Virulence factors determine pathogenicity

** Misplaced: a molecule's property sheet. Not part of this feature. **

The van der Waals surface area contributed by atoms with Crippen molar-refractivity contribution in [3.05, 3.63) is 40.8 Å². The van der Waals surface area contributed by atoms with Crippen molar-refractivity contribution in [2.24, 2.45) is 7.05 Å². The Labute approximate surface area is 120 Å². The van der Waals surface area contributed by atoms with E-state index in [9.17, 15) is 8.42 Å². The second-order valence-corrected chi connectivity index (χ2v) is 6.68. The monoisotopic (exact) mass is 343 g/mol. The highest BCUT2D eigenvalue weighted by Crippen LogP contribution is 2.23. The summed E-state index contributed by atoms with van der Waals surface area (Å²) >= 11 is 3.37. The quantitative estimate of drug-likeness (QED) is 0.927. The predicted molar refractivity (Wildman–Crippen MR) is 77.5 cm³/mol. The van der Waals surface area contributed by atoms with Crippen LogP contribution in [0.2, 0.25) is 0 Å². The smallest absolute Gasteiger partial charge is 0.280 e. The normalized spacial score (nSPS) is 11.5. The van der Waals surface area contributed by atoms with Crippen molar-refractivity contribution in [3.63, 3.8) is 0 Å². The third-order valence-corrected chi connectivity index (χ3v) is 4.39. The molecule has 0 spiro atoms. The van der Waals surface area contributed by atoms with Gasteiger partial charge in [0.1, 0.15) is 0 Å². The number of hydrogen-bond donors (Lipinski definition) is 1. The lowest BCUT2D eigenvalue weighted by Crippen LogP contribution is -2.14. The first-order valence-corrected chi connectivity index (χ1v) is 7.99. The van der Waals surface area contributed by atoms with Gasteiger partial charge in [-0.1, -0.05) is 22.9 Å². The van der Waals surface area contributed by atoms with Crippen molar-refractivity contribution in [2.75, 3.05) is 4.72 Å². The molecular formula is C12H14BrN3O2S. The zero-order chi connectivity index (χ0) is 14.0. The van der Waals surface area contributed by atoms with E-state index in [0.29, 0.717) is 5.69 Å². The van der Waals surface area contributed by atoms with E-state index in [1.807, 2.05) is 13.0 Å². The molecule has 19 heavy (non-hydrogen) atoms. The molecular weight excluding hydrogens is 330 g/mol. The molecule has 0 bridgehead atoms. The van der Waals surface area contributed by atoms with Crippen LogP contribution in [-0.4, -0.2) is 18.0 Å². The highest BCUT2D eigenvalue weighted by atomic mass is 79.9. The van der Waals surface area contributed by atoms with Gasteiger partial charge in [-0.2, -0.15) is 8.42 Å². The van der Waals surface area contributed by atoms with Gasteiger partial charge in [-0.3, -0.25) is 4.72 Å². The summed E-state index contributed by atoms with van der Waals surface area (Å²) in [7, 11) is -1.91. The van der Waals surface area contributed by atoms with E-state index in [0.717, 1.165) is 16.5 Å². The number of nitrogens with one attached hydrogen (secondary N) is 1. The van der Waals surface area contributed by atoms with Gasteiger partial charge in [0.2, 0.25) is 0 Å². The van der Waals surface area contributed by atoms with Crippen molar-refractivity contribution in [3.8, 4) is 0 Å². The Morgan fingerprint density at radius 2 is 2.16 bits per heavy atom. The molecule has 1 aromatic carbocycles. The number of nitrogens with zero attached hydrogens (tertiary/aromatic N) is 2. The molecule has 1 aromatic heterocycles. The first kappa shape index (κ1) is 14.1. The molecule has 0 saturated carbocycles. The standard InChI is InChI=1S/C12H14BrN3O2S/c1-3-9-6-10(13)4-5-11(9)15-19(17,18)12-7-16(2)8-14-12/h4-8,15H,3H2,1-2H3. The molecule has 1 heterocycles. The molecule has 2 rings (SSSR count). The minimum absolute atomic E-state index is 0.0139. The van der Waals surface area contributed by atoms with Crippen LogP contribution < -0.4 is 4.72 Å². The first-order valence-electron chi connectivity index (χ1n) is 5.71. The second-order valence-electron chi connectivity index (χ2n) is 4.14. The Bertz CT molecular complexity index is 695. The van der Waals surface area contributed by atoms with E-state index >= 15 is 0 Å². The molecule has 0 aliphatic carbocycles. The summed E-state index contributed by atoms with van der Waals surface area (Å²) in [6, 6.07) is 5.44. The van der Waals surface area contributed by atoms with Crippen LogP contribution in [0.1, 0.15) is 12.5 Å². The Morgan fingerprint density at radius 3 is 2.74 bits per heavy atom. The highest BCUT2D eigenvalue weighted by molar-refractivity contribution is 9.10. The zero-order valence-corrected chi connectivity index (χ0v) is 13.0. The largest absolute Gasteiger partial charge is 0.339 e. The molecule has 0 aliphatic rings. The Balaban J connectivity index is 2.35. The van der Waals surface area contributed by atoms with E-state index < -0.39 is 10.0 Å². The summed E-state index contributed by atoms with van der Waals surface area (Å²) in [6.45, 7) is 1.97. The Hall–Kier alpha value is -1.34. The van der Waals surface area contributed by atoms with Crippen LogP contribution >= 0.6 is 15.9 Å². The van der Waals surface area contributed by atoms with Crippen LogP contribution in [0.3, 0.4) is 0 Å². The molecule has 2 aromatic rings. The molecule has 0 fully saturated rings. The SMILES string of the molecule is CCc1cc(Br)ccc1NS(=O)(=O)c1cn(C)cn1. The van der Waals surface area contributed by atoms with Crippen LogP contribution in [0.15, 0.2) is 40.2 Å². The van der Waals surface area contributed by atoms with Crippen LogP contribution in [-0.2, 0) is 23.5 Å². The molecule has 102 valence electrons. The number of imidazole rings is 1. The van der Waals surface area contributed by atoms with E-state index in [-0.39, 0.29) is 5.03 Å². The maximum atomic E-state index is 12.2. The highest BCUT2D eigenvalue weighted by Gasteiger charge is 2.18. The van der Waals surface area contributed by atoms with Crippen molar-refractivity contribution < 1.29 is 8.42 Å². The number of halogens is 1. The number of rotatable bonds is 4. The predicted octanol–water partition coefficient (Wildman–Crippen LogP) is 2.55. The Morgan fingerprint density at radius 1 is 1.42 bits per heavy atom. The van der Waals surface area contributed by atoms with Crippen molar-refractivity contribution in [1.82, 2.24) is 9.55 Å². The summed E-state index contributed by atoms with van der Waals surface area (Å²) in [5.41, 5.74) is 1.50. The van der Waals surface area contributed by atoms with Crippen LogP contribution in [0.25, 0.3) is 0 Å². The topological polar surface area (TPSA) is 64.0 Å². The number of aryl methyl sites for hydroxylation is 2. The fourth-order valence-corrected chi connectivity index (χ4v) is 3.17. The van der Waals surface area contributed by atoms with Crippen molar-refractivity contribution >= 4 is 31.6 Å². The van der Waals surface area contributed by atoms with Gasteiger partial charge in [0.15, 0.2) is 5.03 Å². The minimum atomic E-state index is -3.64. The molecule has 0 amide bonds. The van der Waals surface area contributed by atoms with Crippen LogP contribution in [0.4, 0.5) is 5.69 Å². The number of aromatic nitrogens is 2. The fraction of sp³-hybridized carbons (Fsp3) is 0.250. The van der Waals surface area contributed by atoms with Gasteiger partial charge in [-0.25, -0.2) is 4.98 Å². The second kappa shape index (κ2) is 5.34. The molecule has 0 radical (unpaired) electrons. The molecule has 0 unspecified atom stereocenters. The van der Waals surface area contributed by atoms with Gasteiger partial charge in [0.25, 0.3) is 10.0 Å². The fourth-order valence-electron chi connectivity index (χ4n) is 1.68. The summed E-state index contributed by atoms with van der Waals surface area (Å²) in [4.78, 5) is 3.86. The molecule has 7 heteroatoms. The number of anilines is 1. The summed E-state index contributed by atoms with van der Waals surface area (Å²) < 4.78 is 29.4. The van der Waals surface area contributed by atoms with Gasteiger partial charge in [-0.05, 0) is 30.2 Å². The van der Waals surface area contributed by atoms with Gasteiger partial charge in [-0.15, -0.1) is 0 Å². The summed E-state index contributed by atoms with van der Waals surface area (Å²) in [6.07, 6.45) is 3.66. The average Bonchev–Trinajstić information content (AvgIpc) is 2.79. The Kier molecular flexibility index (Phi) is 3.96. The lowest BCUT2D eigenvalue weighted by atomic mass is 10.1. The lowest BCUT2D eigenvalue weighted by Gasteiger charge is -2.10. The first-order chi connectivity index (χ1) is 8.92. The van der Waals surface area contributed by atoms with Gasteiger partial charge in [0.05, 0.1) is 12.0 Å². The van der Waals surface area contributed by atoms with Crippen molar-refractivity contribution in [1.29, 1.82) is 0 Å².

The numbers of infectious diseases caused by human pathogenic yeasts have been continuously increasing over recent years. Their high morbidity and mortality have turned them into a serious public health problem. An efficient treatment is particularly complicated by systemic mycoses, which spread throughout the whole body, or emerging resistance to antibiotics. The most prevalent causative of systemic mycoses in humans is the pathogenic yeast Candida albicans, which can elicit severe infections if the immune system of its host is suppressed by, for example, operations, chemotherapy or diseases. Candida albicans features a multitude of mechanisms which lead to pathogenicity. These mechanisms are mediated by virulence factors, proteins with various functions in the cell. Virulence factors are essential for pathogenicity and therefore appear to be a promising target for the development of therapeutics. However, this requires profound knowledge of the molecular characteristics and physiological interaction networks of cell proteins. As techniques to study protein interaction networks in vivo are scarce, especially for C. albicans, scientists at the Fraunhofer IGB developed a new method to analyze protein-protein interactions with artificial amino acids.